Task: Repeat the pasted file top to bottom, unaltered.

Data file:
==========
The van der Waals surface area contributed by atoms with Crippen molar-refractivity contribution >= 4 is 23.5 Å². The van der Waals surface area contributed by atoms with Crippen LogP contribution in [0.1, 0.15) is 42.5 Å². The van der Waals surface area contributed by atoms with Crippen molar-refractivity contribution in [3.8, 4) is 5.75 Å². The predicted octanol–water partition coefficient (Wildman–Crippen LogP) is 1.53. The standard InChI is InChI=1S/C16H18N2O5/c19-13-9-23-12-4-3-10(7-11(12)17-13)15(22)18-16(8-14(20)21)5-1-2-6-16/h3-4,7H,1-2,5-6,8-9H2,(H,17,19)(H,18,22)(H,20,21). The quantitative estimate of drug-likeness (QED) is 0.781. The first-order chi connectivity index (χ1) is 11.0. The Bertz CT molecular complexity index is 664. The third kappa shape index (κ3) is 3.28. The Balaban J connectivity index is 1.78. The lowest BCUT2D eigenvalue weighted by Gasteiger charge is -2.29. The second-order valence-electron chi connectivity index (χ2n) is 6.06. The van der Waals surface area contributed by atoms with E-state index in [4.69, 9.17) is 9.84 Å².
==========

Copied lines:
The van der Waals surface area contributed by atoms with Crippen molar-refractivity contribution >= 4 is 23.5 Å². The van der Waals surface area contributed by atoms with Crippen LogP contribution in [0.1, 0.15) is 42.5 Å². The van der Waals surface area contributed by atoms with Crippen molar-refractivity contribution in [3.8, 4) is 5.75 Å². The predicted octanol–water partition coefficient (Wildman–Crippen LogP) is 1.53. The standard InChI is InChI=1S/C16H18N2O5/c19-13-9-23-12-4-3-10(7-11(12)17-13)15(22)18-16(8-14(20)21)5-1-2-6-16/h3-4,7H,1-2,5-6,8-9H2,(H,17,19)(H,18,22)(H,20,21). The quantitative estimate of drug-likeness (QED) is 0.781. The first-order chi connectivity index (χ1) is 11.0. The Bertz CT molecular complexity index is 664. The third kappa shape index (κ3) is 3.28. The Balaban J connectivity index is 1.78. The lowest BCUT2D eigenvalue weighted by Gasteiger charge is -2.29. The second-order valence-electron chi connectivity index (χ2n) is 6.06. The van der Waals surface area contributed by atoms with E-state index in [4.69, 9.17) is 9.84 Å².